This new Blu-ray edition of the film is from the genre lovers at Blue Underground and as typical for most of the recent BU releases, CITY comes packed with tasty extras for you to sink your teeth into, or drill through the head, as the case may be. There’s a 32 minute making of documentary that pretty much talks to ton of people who worked on or acted in the movie. There are two feature interviews with actors Catriona MacColl at 11 minutes and Giovanni Lombardo at 10 minutes. There is also a featurette called Memories of the Maestro where cast and crew recount tales of working with director Fulci. Rounding things out are a number of trailers, radio spots, and a poster and still gallery. Together all these goodies clock in at well over an hour of extra content. Add to this three different audio tracks, one in 7.1 DTS, another in 5.1 surround EX, and the original mono soundtrack and you have one well endowed Blu-ray.

If you are a zombie fan, a gore fan, a Fulci fan, an Italian surreal cinema fan, or just a horror fan then this is a must have disc. CITY OF THE LIVING DEAD has never looked or sounded this good, and it’s not likely to get any better than this any time soon. So if you’ve been waiting for the definitive copy of this Fulci classic, then the good news is that your wait is over. I highly recommend this movie to all serious horrorheads.
To get your own copy of CITY OF THE LIVING DEAD, or any of the other fine fright flicks Blue Underground offers, go here: Blue Underground

--Brian M. Sammons

I SELL THE DEAD (2008) Blu-ray review
Reviewed by Brian M. Sammons
Director: Glenn McQuaid
Starring: Dominic Monaghan, Ron Perlman, Larry Fessenden, Angus Scrimm

This movie is a throwback comedic mash up of EC Comics and a Hammer Studios flick. Not familiar with EC or Hammer? Then you need to brush up on your horror classics. Suffice to say, this film is funny, groovy, perhaps a tad bit silly at times, and above all else, it’s fun. If you don’t take your horror too seriously, and like your movies to do the same, then this might be the perfect move for you.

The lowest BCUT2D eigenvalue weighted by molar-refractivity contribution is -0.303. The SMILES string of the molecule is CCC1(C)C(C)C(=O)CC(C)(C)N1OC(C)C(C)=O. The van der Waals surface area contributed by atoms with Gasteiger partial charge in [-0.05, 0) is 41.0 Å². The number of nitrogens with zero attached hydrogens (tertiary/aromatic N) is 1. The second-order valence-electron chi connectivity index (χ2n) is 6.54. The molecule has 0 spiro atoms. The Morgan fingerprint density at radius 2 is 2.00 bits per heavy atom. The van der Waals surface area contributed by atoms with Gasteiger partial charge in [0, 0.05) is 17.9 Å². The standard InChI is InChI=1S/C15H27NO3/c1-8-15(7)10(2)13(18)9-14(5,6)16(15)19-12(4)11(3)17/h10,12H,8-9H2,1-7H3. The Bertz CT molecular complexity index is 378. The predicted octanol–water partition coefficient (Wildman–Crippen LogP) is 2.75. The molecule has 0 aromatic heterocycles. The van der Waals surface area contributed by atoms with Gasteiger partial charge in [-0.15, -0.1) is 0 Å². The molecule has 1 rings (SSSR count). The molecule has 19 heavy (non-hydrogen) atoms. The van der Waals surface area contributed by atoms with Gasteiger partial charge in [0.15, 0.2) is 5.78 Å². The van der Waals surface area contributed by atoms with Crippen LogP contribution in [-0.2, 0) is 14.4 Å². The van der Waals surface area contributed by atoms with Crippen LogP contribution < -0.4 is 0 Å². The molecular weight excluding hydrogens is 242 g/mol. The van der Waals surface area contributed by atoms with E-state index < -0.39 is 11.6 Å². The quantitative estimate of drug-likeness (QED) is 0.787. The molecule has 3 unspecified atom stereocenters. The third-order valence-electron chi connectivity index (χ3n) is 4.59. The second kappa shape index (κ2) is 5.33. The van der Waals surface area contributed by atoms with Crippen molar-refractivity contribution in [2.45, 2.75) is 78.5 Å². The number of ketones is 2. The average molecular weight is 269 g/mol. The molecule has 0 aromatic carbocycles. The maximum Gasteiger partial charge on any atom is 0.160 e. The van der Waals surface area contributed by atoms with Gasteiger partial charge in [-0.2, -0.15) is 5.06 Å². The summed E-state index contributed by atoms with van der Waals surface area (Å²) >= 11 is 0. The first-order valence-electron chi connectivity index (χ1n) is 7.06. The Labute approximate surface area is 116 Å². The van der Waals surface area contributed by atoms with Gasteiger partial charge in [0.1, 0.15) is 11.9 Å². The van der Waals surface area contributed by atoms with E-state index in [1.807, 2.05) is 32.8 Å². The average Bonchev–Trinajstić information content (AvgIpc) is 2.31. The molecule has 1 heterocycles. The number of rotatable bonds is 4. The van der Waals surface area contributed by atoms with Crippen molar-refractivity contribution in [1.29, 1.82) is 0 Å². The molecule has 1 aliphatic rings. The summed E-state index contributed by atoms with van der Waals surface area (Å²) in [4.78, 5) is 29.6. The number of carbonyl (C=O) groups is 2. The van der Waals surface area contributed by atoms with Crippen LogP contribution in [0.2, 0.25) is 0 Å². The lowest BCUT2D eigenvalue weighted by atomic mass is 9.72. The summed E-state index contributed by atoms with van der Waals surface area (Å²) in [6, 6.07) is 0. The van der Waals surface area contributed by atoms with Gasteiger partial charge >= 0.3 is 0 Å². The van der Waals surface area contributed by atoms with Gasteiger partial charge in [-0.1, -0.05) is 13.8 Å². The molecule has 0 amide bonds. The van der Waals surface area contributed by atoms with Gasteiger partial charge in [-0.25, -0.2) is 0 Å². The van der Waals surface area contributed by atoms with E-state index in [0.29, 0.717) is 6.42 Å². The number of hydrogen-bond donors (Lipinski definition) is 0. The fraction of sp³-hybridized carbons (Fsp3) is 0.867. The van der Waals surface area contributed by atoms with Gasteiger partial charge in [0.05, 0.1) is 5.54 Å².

The story begins with Dominic Monaghan (of LORD OF THE RINGS and LOST fame) as grave robber Arthur Blake imprisoned in a 19th century English dungeon. Just hours till his execution a monk, played by genre great Ron Perlman, comes into his cell take his confession. With nothing better to do to pass the time, Arthur agrees to tell his life’s story, and what a weird story it is to.

Arthur began his ghoulish career as a young lad, apprenticed to an older grave robber named Willie Grimes played by Larry Fessenden, and actor perhaps best known as a producer and director of chilly horror films WENDIGO and THE LAST WINTER. From the start the two were busy scrounging up cadavers for the nefarious Dr. Quint, played to creepy perfection by Angus Scrimm, who was the nefarious Tall Man in the PHANTASM films. Then one night they accidentally dug something that wasn’t quite dead. Surviving that encounter, the pair discovered that digging up and selling undead things were a lot more profitable than selling the normal dead things. As the years pass the two have plenty of eerie adventures, fall in love (no, not with each other), and run afoul of a bigger and badder bunch of grave robbers called the House of Murphy.

Now as said before, I SELL THE DEAD is chock full of ghoulish, gothic fun. It is told more as a series of vignettes, such as “I remember the time we dug up a vampire” and “there was this one time Willie and I dug up an alien” rather then in a linear, normal way. This may turn some people off, but I liked it fine. I also thought it was well directed, acted, and the effects walked the fine line between cheesy and cool. There are some nice twists along the way, not to mention plenty of twisted characters, and a quite enjoyable ending.

The Blu-ray, brought out by IFC Films, offers quite a few extras in addition to a crisp, clear picture. There are two commentary tracks, a funny one with stars Monaghan and Fessenden, and a more serious one with the director. Likewise there are two featurettes, a smaller one focusing on the visual effects and a meaty one coming in at roughly sixty minutes that’s the usual making of and behind the scenes thing. Lastly there’s also a nice surprise to be found in the box in the form of a little comic book. All in all the entire things is a nicely done package.

I enjoyed I SELL THE DEAD a lot and I can give it a high recommendation. If you like off kilter horror comedies then I think you’ll dig (ha, get it?) this movie.

--Brian M. Sammons